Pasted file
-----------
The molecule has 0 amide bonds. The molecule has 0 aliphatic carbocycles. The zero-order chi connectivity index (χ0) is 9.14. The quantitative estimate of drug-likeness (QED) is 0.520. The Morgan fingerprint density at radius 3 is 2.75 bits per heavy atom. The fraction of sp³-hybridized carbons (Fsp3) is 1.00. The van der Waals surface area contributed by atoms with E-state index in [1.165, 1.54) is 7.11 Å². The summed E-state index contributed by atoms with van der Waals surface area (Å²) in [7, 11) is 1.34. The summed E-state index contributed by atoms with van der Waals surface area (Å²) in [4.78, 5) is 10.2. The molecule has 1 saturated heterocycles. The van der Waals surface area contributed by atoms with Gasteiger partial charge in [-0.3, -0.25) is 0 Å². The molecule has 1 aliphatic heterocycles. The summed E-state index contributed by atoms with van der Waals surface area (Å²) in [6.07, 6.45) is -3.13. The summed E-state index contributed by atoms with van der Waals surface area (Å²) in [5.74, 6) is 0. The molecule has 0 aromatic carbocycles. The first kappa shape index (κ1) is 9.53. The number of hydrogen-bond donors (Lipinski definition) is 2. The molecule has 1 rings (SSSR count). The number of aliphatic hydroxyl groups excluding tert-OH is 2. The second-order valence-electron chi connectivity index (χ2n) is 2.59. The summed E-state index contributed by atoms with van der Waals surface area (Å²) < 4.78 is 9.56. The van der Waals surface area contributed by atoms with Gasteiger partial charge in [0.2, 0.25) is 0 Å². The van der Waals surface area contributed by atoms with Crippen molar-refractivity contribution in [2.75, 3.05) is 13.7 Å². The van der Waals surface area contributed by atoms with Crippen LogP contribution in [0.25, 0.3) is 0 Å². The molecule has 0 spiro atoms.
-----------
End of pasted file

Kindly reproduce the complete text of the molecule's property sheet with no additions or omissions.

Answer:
The molecule has 0 amide bonds. The molecule has 0 aliphatic carbocycles. The zero-order chi connectivity index (χ0) is 9.14. The quantitative estimate of drug-likeness (QED) is 0.520. The Morgan fingerprint density at radius 3 is 2.75 bits per heavy atom. The fraction of sp³-hybridized carbons (Fsp3) is 1.00. The van der Waals surface area contributed by atoms with E-state index in [1.165, 1.54) is 7.11 Å². The summed E-state index contributed by atoms with van der Waals surface area (Å²) in [7, 11) is 1.34. The summed E-state index contributed by atoms with van der Waals surface area (Å²) in [4.78, 5) is 10.2. The molecule has 1 saturated heterocycles. The van der Waals surface area contributed by atoms with Gasteiger partial charge in [-0.3, -0.25) is 0 Å². The molecule has 1 aliphatic heterocycles. The summed E-state index contributed by atoms with van der Waals surface area (Å²) in [6.07, 6.45) is -3.13. The summed E-state index contributed by atoms with van der Waals surface area (Å²) in [5.74, 6) is 0. The molecule has 0 aromatic carbocycles. The first kappa shape index (κ1) is 9.53. The number of hydrogen-bond donors (Lipinski definition) is 2. The molecule has 1 rings (SSSR count). The number of aliphatic hydroxyl groups excluding tert-OH is 2. The second-order valence-electron chi connectivity index (χ2n) is 2.59. The summed E-state index contributed by atoms with van der Waals surface area (Å²) < 4.78 is 9.56. The van der Waals surface area contributed by atoms with Gasteiger partial charge in [0.2, 0.25) is 0 Å². The van der Waals surface area contributed by atoms with Crippen molar-refractivity contribution in [2.75, 3.05) is 13.7 Å². The van der Waals surface area contributed by atoms with Crippen LogP contribution in [0.25, 0.3) is 0 Å². The molecule has 0 spiro atoms.